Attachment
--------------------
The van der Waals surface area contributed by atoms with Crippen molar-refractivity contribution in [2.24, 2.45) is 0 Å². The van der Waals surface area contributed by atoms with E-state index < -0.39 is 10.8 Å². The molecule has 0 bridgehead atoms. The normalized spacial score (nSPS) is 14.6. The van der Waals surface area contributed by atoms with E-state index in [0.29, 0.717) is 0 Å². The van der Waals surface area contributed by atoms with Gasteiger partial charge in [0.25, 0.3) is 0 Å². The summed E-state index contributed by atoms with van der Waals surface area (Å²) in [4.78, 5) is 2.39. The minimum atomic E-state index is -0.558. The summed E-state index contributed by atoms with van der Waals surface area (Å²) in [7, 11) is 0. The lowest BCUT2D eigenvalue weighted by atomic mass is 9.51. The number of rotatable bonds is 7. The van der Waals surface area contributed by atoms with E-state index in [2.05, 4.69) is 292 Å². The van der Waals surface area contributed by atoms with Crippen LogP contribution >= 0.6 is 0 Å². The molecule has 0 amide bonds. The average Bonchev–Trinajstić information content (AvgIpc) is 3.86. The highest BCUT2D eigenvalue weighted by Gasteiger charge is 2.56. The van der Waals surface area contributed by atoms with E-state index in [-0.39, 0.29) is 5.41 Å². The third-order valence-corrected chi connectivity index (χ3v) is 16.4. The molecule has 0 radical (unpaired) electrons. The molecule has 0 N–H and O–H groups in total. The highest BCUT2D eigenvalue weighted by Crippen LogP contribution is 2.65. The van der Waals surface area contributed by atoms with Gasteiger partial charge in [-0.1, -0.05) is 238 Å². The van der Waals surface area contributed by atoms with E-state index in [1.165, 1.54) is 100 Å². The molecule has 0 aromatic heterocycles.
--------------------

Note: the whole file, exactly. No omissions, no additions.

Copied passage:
The van der Waals surface area contributed by atoms with Crippen molar-refractivity contribution in [2.24, 2.45) is 0 Å². The van der Waals surface area contributed by atoms with E-state index < -0.39 is 10.8 Å². The molecule has 0 bridgehead atoms. The normalized spacial score (nSPS) is 14.6. The van der Waals surface area contributed by atoms with E-state index in [0.29, 0.717) is 0 Å². The van der Waals surface area contributed by atoms with Gasteiger partial charge in [0.25, 0.3) is 0 Å². The summed E-state index contributed by atoms with van der Waals surface area (Å²) in [4.78, 5) is 2.39. The minimum atomic E-state index is -0.558. The summed E-state index contributed by atoms with van der Waals surface area (Å²) in [7, 11) is 0. The lowest BCUT2D eigenvalue weighted by atomic mass is 9.51. The number of rotatable bonds is 7. The van der Waals surface area contributed by atoms with E-state index in [2.05, 4.69) is 292 Å². The van der Waals surface area contributed by atoms with Crippen LogP contribution >= 0.6 is 0 Å². The molecule has 0 amide bonds. The average Bonchev–Trinajstić information content (AvgIpc) is 3.86. The highest BCUT2D eigenvalue weighted by Gasteiger charge is 2.56. The van der Waals surface area contributed by atoms with E-state index in [-0.39, 0.29) is 5.41 Å². The third-order valence-corrected chi connectivity index (χ3v) is 16.4. The molecule has 0 radical (unpaired) electrons. The molecule has 0 N–H and O–H groups in total. The highest BCUT2D eigenvalue weighted by Crippen LogP contribution is 2.65. The van der Waals surface area contributed by atoms with Gasteiger partial charge in [-0.1, -0.05) is 238 Å². The van der Waals surface area contributed by atoms with E-state index in [1.165, 1.54) is 100 Å². The molecule has 0 aromatic heterocycles.